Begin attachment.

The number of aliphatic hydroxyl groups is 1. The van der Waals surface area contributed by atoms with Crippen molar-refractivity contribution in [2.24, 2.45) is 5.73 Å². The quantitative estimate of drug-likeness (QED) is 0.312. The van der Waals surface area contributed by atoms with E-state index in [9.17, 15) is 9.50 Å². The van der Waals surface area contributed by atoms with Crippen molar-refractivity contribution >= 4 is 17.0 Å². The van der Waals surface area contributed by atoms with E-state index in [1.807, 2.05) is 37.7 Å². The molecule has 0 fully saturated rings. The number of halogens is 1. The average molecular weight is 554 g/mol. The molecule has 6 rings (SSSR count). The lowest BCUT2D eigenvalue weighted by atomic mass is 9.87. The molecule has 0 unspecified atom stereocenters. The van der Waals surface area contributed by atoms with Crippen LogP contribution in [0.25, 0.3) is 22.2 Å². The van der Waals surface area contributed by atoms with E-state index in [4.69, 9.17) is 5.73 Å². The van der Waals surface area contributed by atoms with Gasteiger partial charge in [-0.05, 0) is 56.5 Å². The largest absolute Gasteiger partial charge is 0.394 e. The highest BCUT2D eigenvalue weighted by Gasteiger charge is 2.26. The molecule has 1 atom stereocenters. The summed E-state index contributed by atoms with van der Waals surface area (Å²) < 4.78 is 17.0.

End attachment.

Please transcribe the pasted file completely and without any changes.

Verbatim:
The number of aliphatic hydroxyl groups is 1. The van der Waals surface area contributed by atoms with Crippen molar-refractivity contribution in [2.24, 2.45) is 5.73 Å². The quantitative estimate of drug-likeness (QED) is 0.312. The van der Waals surface area contributed by atoms with E-state index in [9.17, 15) is 9.50 Å². The van der Waals surface area contributed by atoms with Crippen molar-refractivity contribution >= 4 is 17.0 Å². The van der Waals surface area contributed by atoms with E-state index in [1.807, 2.05) is 37.7 Å². The molecule has 0 fully saturated rings. The number of halogens is 1. The average molecular weight is 554 g/mol. The molecule has 6 rings (SSSR count). The lowest BCUT2D eigenvalue weighted by atomic mass is 9.87. The molecule has 0 unspecified atom stereocenters. The van der Waals surface area contributed by atoms with Crippen LogP contribution in [0.25, 0.3) is 22.2 Å². The van der Waals surface area contributed by atoms with E-state index in [4.69, 9.17) is 5.73 Å². The van der Waals surface area contributed by atoms with Gasteiger partial charge in [-0.05, 0) is 56.5 Å². The largest absolute Gasteiger partial charge is 0.394 e. The highest BCUT2D eigenvalue weighted by Gasteiger charge is 2.26. The molecule has 1 atom stereocenters. The summed E-state index contributed by atoms with van der Waals surface area (Å²) < 4.78 is 17.0.